Software Industry Promotes Goals for School Technology
An influential software-industry group has unrolled a project to help education and business better define the role of technology in 21st-century education.
The Vision K-20 Initiative is offering school districts an online survey to measure their progress toward goals that the Software & Information Industry Association has established with feedback from several national education organizations.
The goals address student engagement and achievement, equity and technology access, accountability for student performance, collaborative learning, teaching and administrative effectiveness, and 21st-century skills for students.
First outlined in an association report last spring, the goals provide the framework for the online benchmarking survey and a growing collection of research information and best practices offered on a new Web site, www.siia.net/visionk20.
A major thrust of the initiative is to persuade schools to incorporate the goals into their institutional missions.
The project is also meant to assist the roughly 160 companies in the organization’s education division that sell technology to education customers, said Karen Billings, the Washington-based trade group’s vice president in charge of its education division, at a March 12 event held here to launch the project.
The Software & Information Industry Association has proposed a set of benchmarks for the U.S. education system, from kindergarten through graduate school, to achieve by 2010.
• Widely utilize 21st-century tools for teaching and learning
• Provide all members of the education community with anytime/anywhere educational access
• Use technology to enable the education enterprise
• Offer differentiated learning options and resources to close achievement gaps
• Employ technology-based assessment tools
The origin of the venture, in fact, was those companies’ desire for a common educational vision that they could share with schools and communities across the United States, said Mark A. Schneiderman, the association’s director of education policy.
“There is some self-interest here,” he acknowledged.
He said the trade association knows that educational improvement “is not about technology, but that a lot of our educational goals can be greatly enhanced through the use of technology.”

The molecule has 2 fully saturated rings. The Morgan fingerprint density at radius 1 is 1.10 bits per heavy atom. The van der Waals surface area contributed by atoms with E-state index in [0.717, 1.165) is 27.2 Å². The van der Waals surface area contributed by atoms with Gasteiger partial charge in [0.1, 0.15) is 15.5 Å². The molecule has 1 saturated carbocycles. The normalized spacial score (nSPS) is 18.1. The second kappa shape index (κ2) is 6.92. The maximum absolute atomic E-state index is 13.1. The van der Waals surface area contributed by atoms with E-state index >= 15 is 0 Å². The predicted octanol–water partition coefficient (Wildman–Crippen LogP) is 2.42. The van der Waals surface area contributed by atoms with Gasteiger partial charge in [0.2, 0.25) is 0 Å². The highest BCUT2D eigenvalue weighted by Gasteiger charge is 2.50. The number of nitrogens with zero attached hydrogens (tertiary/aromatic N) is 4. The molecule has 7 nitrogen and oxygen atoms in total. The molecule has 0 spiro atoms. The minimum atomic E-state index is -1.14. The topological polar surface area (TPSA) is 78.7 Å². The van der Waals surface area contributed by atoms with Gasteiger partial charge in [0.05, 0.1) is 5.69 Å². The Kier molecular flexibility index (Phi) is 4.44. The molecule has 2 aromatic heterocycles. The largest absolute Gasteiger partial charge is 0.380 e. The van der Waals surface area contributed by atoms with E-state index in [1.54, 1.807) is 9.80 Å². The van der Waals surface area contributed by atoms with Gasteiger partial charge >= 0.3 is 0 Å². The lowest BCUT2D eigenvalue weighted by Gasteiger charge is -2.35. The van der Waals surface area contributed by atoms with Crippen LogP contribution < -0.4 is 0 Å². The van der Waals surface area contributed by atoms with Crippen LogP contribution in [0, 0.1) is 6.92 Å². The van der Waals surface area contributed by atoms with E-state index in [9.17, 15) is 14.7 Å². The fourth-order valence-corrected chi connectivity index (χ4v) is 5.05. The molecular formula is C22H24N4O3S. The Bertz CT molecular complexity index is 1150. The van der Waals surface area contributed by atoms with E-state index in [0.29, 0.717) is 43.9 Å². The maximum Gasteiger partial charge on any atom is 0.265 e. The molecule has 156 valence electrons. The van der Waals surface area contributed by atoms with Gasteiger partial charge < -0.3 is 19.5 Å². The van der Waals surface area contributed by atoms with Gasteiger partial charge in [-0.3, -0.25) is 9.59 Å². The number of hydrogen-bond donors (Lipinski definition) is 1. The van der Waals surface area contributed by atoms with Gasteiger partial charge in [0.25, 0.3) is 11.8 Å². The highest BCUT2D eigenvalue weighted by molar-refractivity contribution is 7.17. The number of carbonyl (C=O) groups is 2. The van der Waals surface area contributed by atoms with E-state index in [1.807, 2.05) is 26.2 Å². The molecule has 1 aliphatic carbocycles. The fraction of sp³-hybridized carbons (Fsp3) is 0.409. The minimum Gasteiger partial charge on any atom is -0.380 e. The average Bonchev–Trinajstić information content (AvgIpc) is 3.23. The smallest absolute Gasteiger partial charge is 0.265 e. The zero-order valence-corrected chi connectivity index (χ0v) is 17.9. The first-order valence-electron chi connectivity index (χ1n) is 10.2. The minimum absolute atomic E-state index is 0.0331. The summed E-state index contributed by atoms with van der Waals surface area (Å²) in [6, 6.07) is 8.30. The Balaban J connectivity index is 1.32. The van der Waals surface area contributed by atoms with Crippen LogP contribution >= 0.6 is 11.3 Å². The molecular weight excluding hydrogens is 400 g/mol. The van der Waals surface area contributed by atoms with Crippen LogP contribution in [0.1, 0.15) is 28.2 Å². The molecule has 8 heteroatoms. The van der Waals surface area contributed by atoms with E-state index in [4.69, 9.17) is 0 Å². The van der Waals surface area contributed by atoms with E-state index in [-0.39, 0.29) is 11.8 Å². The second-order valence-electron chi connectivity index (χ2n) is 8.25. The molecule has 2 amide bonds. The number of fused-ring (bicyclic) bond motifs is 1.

A case in point, Mr. Schneiderman said, is found in the widely recognized need for student assessment and school accountability, even among students who have very diverse educational needs. “Technology is a very efficient way of collecting student data, managing that data, and sharing that data with the community, policymakers, and educators,” he said.
Mr. Schneiderman said the project would include outreach to sectors beyond schools and educational technology companies, for example to the Business Roundtable and the U.S. Chamber of Commerce, both based in Washington.
Several educators at the launch of the initiative endorsed the project.
Claudia Mansfield Sutton, the associate executive director of the American Association of School Administrators, based in Arlington, Va., praised the “simple elegance” of the goals and said they were aligned with the education group’s views.
“We in public education need to work with others; that will build toward a tipping point,” said Ms. Sutton, who in previous jobs has been both an educator and an executive at educational technology companies.
Keith R. Krueger, the executive director of the Consortium for School Networking, which has a membership principally of school technology officials, said the project will help move the policy discussion about educational improvement beyond the provisions of the federal No Child Left Behind law.
“We need to have a broader perspective,” he said in an interview. “For the last seven years, we’ve had national debate where everything we do is strictly about accountability and standardized testing in math, writing, and reading.”
Mr. Krueger said that, thus far, technology has played a very limited role in education. “Other industries use technology for a range of purposes—one of them is innovation,” he said. “We haven’t had discussion about how do we use it for improving the enterprise of education.”
The Software & Information Industry Association effort is not the first word in this discussion. For example, the goals echo parts of the National Education Technology Plan, now in its third version, published by the U.S. Department of Education in 2005. ("Ed. Tech. Plan Is Focused on Broad Themes," Jan. 12, 2005.)
The association’s project will not be the last word either, noted Mr. Krueger, adding that the Washington-based CoSN will soon present recommendations on the role of technology in education, based on a national survey of school administrators.
The software industry’s foray into setting a common agenda could help “start a conversation” in local communities, as well as nationally, Mr. Krueger said.
Vol. 27, Issue 29, Page 10